In FIG. 2 the assembled locking device 1 is shown ready for use. Lever handle 8 is in downwardly locked position fixing rods 2 and 3 in place. Apertured tab 15 is used as the opening together with an aperture 10 through which lock 13 extends when locking rods 2 and 3 together via tab 15 and aperture 10. The configuration of clamps 4 must be structured so that rubberized surfaces 16 and 17 fit firmly against the outside surface of the vehicle's tires. Clamps end-hook portion 18 is bent just enough to clamp around the peripheral portion of rim 22, as shown in FIG. 4.

In FIG. 3 a vehicle 19 is shown from the rear with the locking device 1 of this invention attached to its rear wheels 20. As wheels 20 rotate forward, the rods 2 and 3 will move upwardly and will strike surface 25 and stop. The vehicle rear surface 25 will prevent further movement of tires 20 because the device 1 (rods 2 & 3) will be forced against surface 25 and will be prevented from any further movement asshown in FIG. 4.

FIG. 4 shows a side perspective view as the device 1 is locked into wheels 20 at outside wheel surface 21 and rim periphery 22. As the wheels 20 move forward, the device 1 will move upwardly until it hits and stops at vehicle position 25 or any other stationary vehicle part as is shown by dotted lines 23-24.

In FIG. 5 a close up view of the attachment of locking device 1 to the rear wheels 20 (could also be locked onto front wheels if desired) of a vehicle is shown. Notice that rubberized surfaces 16 and 17 fit tightly against the outer surface 21 of the tire 20, while clamp hook end 18 fits snugly against the peripheral portion 22 of the rim. In this manner, there are three lock points, i.e., tire lock point at surface 16, tire lock point at surface 17 and rim lock point at surface 18 of the clamps 4.

The preferred and optimumly preferred embodiments of the present invention have been described herein and shown in the accompanying drawings to illustrate the underlying principles of the invention, but it is to be understood that numerous modifications and ramifications may be made without departing from the spirit and scope of this invention.

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Referenced by
Citing PatentFiling datePublication dateApplicantTitle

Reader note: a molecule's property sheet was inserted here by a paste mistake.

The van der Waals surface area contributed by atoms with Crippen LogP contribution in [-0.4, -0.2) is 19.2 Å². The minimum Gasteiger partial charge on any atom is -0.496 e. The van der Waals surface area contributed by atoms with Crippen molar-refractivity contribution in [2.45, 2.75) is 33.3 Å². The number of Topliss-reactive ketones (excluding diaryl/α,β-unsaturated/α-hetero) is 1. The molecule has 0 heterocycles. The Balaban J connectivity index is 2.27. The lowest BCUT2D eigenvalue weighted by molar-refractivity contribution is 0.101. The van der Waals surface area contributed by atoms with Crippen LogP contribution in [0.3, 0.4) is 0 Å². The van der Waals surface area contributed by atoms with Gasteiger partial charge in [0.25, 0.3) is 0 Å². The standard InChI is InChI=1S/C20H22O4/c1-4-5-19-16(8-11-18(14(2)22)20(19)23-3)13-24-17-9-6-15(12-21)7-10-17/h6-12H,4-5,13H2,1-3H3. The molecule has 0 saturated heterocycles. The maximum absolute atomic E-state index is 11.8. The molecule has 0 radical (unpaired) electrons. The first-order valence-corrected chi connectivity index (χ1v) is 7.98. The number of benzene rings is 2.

US5927108 *May 18, 1998Jul 27, 1999Pierce; Carl W.Wheel lock
US6000255 *Nov 12, 1998Dec 14, 1999Lester; Terry LeeAnti-theft device for all-terrain vehicles
US6058749 *Nov 4, 1997May 9, 2000Rekemeyer; EdwardCombination anti-skid anti-theft and vehicle lifting system
US6139235 *Mar 26, 1999Oct 31, 2000Fulton Performance Products, Inc.Vehicle lock-down assembly
US6434979Jul 12, 2000Aug 20, 2002Joseph Edward AllenVehicle clutch locking device
US6434980 *Aug 20, 2001Aug 20, 2002Robert FosterTire clamp for immobilizing a vehicle
US6553797 *Feb 5, 2002Apr 29, 2003Bryan WitcheySkid steer lock
US6619708 *Jan 10, 2002Sep 16, 2003Wayne NaylorLockdown security device
US6920771Apr 2, 2004Jul 26, 2005James Robert GriffithLock-down device for an all-terrain vehicle
US6941780 *Oct 8, 2004Sep 13, 2005Kendall Joe MarrTrailer wheel lock system
US7165348 *May 25, 2004Jan 23, 2007Ward Kelly EMethods and apparatus for limiting attachment access to a plow
US7743634 *Oct 6, 2008Jun 29, 2010Richard LawrenceImmobilizing device for tracked vehicles
US8210007Mar 23, 2010Jul 3, 2012Laracy Frederick JMethod of preventing trailer theft
US8601840 *May 13, 2008Dec 10, 2013Richard LawrenceVehicular wheel lock
US8601841 *Apr 5, 2012Dec 10, 2013Royce JacobsHood and wheel brace
U.S. Classification70/18, 70/226, 70/19, 70/238
International ClassificationB60R25/00
Cooperative ClassificationB60R25/09
European ClassificationB60R25/09
Legal Events
Apr 27, 2010FPExpired due to failure to pay maintenance fee
Effective date: 20100310
Mar 10, 2010LAPSLapse for failure to pay maintenance fees
Oct 12, 2009REMIMaintenance fee reminder mailed
Feb 1, 2006FPAYFee payment
Year of fee payment: 8
Feb 1, 2006SULPSurcharge for late payment
Year of fee payment: 7
Sep 28, 2005REMIMaintenance fee reminder mailed
Sep 10, 2001FPAYFee payment
Year of fee payment: 4